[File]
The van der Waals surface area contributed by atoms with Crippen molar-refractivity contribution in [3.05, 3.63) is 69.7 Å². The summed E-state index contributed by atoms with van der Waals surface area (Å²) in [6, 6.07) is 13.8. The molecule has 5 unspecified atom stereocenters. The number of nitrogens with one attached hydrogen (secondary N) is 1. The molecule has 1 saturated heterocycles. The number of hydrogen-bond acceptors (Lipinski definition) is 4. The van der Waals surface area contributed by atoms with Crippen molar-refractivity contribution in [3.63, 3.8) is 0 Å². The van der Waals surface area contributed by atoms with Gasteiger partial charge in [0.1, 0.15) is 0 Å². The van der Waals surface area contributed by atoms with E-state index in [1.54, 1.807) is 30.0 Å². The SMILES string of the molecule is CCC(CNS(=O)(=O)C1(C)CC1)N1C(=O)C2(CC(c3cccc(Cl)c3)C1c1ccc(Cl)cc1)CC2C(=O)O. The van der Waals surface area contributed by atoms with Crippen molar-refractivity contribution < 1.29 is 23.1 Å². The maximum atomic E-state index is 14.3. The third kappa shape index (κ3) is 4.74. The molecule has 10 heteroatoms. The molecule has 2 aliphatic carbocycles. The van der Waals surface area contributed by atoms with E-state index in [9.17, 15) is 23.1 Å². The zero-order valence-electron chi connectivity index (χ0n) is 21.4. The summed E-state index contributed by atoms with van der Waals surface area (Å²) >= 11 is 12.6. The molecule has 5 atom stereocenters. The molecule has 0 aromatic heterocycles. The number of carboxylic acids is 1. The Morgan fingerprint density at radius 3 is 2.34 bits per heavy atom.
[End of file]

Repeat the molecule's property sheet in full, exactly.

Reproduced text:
The van der Waals surface area contributed by atoms with Crippen molar-refractivity contribution in [3.05, 3.63) is 69.7 Å². The summed E-state index contributed by atoms with van der Waals surface area (Å²) in [6, 6.07) is 13.8. The molecule has 5 unspecified atom stereocenters. The number of nitrogens with one attached hydrogen (secondary N) is 1. The molecule has 1 saturated heterocycles. The number of hydrogen-bond acceptors (Lipinski definition) is 4. The van der Waals surface area contributed by atoms with Crippen molar-refractivity contribution in [3.63, 3.8) is 0 Å². The van der Waals surface area contributed by atoms with Gasteiger partial charge in [0.1, 0.15) is 0 Å². The van der Waals surface area contributed by atoms with E-state index in [1.54, 1.807) is 30.0 Å². The SMILES string of the molecule is CCC(CNS(=O)(=O)C1(C)CC1)N1C(=O)C2(CC(c3cccc(Cl)c3)C1c1ccc(Cl)cc1)CC2C(=O)O. The van der Waals surface area contributed by atoms with Crippen molar-refractivity contribution < 1.29 is 23.1 Å². The maximum atomic E-state index is 14.3. The third kappa shape index (κ3) is 4.74. The molecule has 10 heteroatoms. The molecule has 2 aliphatic carbocycles. The van der Waals surface area contributed by atoms with E-state index in [9.17, 15) is 23.1 Å². The zero-order valence-electron chi connectivity index (χ0n) is 21.4. The summed E-state index contributed by atoms with van der Waals surface area (Å²) >= 11 is 12.6. The molecule has 5 atom stereocenters. The molecule has 0 aromatic heterocycles. The number of carboxylic acids is 1. The Morgan fingerprint density at radius 3 is 2.34 bits per heavy atom.